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Engineering for Food Safety and Quality

Investigators
Subbiah, Jeyamkondan
Institutions
University of Nebraska - Lincoln
Start date
2011
End date
2015
Objective
  1. Advancing the fundamental science and application of technologies to ensure safety and improve quality of food products
    1a. Utilize innovative methods to characterize food materials
    1b. Develop new and improved processing technologies
    1c. Develop mathematical models to enhance understanding of, and, optimize food processes
  2. Develop outreach programs to disseminate best practices for enhancing food safety and quality to stakeholders
Expected Outputs: We anticipate an average of three papers published in scientific journals per year and two presentations at professional meetings. Progress on the objectives will be evaluated as part of the annual meetings associated with this project. Written annual reports are required.
More information
Non-Technical Summary: With an increasing demand by consumers for fresh-like, healthy, nutritious and safe food, the US food processing industry is continually challenged. Furthermore, emerging pathogenic microorganisms, tolerant to conventional treatment methods, create a demand for improved and novel food processes. The industry must constantly redefine technology to assure wholesomeness in processed foods. Thus, new and existing technologies must meet the challenge and play a pivotal role in improving the quality of value-added food products. Without extensive research, it would be difficult for the industry to meet these demands. To effectively compete in the global markets, the US food industry requires ready access to the scientific knowledge, well prepared personnel with appropriate skills, and a continuous dialog between academic researchers and industry practitioners. Collaborations among engineers, food scientists and other experts across the nation can effectively address these needs of the industry by advancing technologies through research, preparing our future work force through educating the students, and bridging the gap between research and implementation through outreach. The stakeholders impacted by this project will include the food industry, federal regulatory agencies, and consumers. The mission of this multistate project is to advance technologies for the purpose of improving food safety, quality and security. This will be accomplished by virtue of collaboration and synergy among participating experiment stations and disciplines. The research outcomes of this project will be used to enhance education and outreach programs for stakeholders.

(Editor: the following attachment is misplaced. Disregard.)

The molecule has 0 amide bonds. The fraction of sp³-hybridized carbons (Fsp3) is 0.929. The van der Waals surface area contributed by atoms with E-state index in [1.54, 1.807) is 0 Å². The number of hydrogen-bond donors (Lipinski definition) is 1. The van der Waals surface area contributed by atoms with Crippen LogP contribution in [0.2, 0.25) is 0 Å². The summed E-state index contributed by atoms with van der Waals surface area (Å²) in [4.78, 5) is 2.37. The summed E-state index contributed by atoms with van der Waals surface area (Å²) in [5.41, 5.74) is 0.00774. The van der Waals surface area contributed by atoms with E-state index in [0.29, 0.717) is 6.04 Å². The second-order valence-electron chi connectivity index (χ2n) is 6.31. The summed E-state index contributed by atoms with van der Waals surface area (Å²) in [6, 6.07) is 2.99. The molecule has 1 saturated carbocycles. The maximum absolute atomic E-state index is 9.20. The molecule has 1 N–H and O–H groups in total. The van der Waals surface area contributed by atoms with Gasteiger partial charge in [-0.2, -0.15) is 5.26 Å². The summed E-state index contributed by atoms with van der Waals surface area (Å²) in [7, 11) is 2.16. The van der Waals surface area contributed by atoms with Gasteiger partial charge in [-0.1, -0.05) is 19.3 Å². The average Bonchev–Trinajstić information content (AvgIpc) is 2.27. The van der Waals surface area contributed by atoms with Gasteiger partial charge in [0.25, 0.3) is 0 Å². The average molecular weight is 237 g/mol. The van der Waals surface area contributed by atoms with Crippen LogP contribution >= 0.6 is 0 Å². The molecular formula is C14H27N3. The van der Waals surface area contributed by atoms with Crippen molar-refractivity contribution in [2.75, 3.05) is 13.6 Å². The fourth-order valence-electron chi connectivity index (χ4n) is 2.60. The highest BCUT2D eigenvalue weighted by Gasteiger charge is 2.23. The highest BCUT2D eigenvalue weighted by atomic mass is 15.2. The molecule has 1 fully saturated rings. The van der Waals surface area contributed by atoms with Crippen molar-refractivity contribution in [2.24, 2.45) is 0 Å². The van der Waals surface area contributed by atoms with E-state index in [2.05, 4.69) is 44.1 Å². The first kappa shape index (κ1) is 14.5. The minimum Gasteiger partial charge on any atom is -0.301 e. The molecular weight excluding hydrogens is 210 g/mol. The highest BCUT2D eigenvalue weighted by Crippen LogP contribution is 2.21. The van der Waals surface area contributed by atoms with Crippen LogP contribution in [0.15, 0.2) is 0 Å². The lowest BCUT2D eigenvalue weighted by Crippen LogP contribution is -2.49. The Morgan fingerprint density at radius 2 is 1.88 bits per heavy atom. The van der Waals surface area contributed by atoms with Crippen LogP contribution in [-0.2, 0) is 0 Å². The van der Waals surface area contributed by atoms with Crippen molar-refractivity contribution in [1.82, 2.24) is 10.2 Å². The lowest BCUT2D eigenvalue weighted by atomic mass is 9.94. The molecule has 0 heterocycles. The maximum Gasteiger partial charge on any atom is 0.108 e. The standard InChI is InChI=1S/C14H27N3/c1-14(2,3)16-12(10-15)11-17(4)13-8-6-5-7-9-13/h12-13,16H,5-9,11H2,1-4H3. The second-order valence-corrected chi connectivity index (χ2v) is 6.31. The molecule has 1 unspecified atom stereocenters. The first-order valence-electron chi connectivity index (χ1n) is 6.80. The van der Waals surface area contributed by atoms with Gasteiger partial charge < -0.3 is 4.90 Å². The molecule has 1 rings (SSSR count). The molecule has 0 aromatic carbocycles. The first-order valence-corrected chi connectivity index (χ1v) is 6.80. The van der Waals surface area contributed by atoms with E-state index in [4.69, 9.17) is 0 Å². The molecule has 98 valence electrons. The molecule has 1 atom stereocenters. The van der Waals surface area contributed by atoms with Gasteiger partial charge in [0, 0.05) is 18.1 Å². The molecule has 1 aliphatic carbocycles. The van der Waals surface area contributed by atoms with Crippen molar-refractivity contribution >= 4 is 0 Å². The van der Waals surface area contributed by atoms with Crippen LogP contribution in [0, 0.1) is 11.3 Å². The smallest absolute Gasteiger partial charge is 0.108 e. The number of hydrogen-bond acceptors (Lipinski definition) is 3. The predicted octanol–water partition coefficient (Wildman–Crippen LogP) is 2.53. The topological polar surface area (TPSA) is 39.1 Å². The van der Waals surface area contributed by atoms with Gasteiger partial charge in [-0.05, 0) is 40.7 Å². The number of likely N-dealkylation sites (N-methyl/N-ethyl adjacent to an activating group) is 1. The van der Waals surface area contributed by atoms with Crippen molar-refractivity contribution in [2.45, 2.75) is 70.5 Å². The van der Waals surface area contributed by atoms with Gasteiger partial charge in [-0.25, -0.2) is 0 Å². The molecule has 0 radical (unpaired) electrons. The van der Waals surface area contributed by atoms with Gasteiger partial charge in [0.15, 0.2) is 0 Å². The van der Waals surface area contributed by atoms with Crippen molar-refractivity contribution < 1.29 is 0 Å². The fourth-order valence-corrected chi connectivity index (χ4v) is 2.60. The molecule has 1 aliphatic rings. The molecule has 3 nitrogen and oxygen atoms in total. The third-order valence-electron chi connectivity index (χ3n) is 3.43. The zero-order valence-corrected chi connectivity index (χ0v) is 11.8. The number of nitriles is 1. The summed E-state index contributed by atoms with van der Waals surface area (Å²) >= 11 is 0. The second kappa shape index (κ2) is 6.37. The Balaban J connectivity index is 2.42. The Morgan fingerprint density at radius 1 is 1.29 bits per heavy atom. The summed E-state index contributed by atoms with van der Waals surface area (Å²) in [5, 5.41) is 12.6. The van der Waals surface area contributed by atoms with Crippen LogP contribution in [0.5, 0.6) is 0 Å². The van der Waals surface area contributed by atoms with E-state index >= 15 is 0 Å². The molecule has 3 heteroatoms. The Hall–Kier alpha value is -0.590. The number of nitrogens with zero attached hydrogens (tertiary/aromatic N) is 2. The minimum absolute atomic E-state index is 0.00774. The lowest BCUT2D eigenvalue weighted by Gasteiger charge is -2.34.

Approach: Obj 1. Advancing the fundamental science and application of technologies to ensure safety and improve quality of food products Obj. 1a. Utilize innovative methods to characterize food materials We have developed a visible/near-infrared (400-1000 nm) and a near-infrared (900-1700 nm) hyperspectral imaging systems. These hyperspectral imaging systems, along with other imaging and spectroscopy systems, will be used to characterize various food products. Our current focus is on optimizing hyperspectral image analysis methods for beef tenderness prediction and detection of freeze injury in cucumbers. Hyperspectral and magnetic resonance images of normal and freeze-damaged cucumbers will be acquired. In addition, texture profile analysis (TPA) of the cucumber samples will be conducted using a texture analyzer (Stable Microsystems, UK; model: TA-XT plus). MRI experiments will be conducted using a 9.4 T (400 MHz for protons), 89 mm vertical bore MR system (Varian, inc. Walnut Creek, CA) equipped with triple axis gradients (100 G/cm) and a 4 cm millipede transmit/receive radiofrequency coil. T1 and T2 relaxation times of the samples will be assessed using a multi-echo multi-slice (MEMS) sequence. 1b. Develop new and improved processing technologies We have developed various improved food processing technologies including pulsed electric field (PEF) processing, high pressure processing, and ultraviolet radiation. We will continue to evaluate PEF processing for extracting bioactive compounds from food and agricultural waste products. Our current focus is on extracting bioactive compounds from grape pomace and cabbage. When plant cells are subjected to high voltage pulses, the cell walls break and extraction yield of bioactive compounds is increased. Bioactivity of the compounds extracted compounds will be evaluated using cancer and normal cell cultures, in collaboration with Colorado State University. 1c. Develop mathematical models to enhance understanding of, and, optimize food processes Our current focus is on developing a mathematical model to enhance our understanding of microwave processing. The overall goal is to integrate heat transfer and thermal destruction models in a risk assessment model to assess the risks of microwave cooking with a goal of improving the uniformity of heating of a prepared, but not-ready-to-eat (NRTE) food in a domestic microwave oven. Obj 3. Develop outreach programs to disseminate best practices for enhancing food safety and quality to stakeholders We will continue to disseminate our predictive models on a website hosted at the University of Nebraska. We will conduct extensive outreach activities on our research on microwave modeling.

Funding Source
Nat'l. Inst. of Food and Agriculture
Project source
View this project
Project number
NEB-21-158
Accession number
224956
Categories
Predictive Microbiology
Risk Assessment, Management, and Communication
Education and Training
Parasites
Natural Toxins
Viruses and Prions
Bacterial Pathogens
Chemical Contaminants
Commodities
Produce